The American’s Mike Aresco: Change the discussion to Power 6 conferences

mobile-phone-keyboard-crop

mobile-phone-keyboard-crop

A big story in recent weeks has been waiting for the Big 12 to decide whether or not it would expand. All summer long the group had been holding what seemed like “open auditions” for expansion this past summer with 11 teams showing interest that included Central and South Florida.

On this edition of the Sunshine Boys podcast, American Athletic Conference commissioner Mike Aresco talks about the future of the conference now that the Big 12 chose not to expand. He tells Joe Henderson, Ira Kaufman, and Jim Williams that his goal is to prove that the AAC is worthy of being considered a “Power 6 conference.”

“Obviously, this [Big 12 expansion] was a colossal distraction for a long time and, now that it appears over, we have a real opportunity to pursue our goal to be viewed as a Power Six conference,” said Aresco. “Our schools have probably never been better known nationally, ironically, because of this process. When a Power Five conference looks to expand, they look at our conference.”

American Athletic Conference football programs own 16 victories over Power Five teams over the last two seasons. Their two signature wins coming as Houston defeated Florida State in the Chick-fil-A Peach Bowl last season while Central Florida beat Baylor in the 2014 Fiesta Bowl.

The AAC has established itself as a power in men’s and women’s basketball with UConn taking home national championships. Also, Temple, Tulsa, SMU, UConn, Houston, and Memphis all had 20 win seasons last year.

Truth be told once you get past Texas and Oklahoma, the eight other members of the Big 12 are not on par with the AAC schools. Knowing that the key to national recognition in football is beating Power 5 teams, the future schedules of all of the AAC teams are loaded with powerful opponents.

The major goal for the AAC is to put themselves in position to cash in on new a TV and streaming video deal in order to truly be considered on par with the current Power Five, the American must command a more lucrative television contract. The reason 10 AAC members wanted to jump ship was because the Big 12 offered each school an additional $20 million-$25 million per year in revenue.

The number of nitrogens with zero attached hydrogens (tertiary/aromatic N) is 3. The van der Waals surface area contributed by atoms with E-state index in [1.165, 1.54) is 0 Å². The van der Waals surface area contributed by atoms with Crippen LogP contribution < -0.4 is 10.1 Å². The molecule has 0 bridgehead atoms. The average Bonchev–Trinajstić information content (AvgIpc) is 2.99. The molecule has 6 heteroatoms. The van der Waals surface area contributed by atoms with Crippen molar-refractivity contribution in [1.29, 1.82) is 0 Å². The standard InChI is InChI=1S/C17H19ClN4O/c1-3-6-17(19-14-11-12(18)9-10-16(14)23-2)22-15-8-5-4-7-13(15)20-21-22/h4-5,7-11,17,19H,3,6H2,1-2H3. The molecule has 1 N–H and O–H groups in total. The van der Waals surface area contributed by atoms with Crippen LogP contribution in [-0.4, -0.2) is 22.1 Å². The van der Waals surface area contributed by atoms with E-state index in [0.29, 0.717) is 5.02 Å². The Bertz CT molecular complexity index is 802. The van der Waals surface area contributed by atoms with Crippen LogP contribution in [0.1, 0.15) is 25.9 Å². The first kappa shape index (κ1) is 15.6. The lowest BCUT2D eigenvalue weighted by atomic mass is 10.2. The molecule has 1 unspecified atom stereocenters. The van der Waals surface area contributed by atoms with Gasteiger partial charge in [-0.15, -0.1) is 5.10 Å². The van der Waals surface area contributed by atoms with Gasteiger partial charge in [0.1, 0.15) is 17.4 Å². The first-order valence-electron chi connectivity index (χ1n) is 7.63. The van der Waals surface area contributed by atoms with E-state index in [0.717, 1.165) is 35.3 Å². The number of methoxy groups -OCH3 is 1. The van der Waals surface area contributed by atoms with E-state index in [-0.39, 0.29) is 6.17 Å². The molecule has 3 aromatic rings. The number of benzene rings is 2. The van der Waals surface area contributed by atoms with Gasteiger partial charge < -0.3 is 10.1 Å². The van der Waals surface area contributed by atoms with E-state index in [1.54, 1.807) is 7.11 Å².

Their present deal is with ESPN, CBS Sports and the American Sports Network, offers impressive coverage of all of their games. But the deal falls far short of the big money contracts of the Power 5 conferences. However, the conference deal is up in 2019-20 which is not too far away considering ESPN and CBS will likely want to talk about an extension long before the contract expires.

So, if their major market teams can start winning and pushing the established Power 5 conferences for a spot in the national college football playoffs things could change quickly.

This year Houston, South Florida and Navy are all rolling toward outstanding seasons with strong possibility that one could nail down a New Year’s bowl game. Another plus would be if the South Florida and Central Florida rivalry could become a game that decides the AAC East title year after year. Having Temple in the mix along with Cincinnati and UConn would also help.

The West giving us Houston, Memphis, and Navy, could be a three-way battle for the crown in that division would be another big plus. Tulsa and Tulane are starting to up their game as well.

The other factor is the key TV markets they are located in.

The AAC has more teams in the major television markets than any of the Power 5 conferences. They can have six teams in the coveted Top 20 television markets. Temple (Philadelphia No. 4) SMU (Dallas No. 5), Navy (Washington, D.C. No. 8 – Plus a national following), Houston, (No. 10), South Florida (Tampa Bay No. 13), Central Florida (Orlando No. 19).

But you must have consistent winning programs to make sure they can achieve those goals of making the AAC a Power 6 conference. Commissioner Aresco talks about all the above topics and more in this edition of The Sunshine Boys podcast with Joe Henderson, Ira Kaufman and Jim Williams.

 

 


Story and podcast courtesy Sports Talk Florida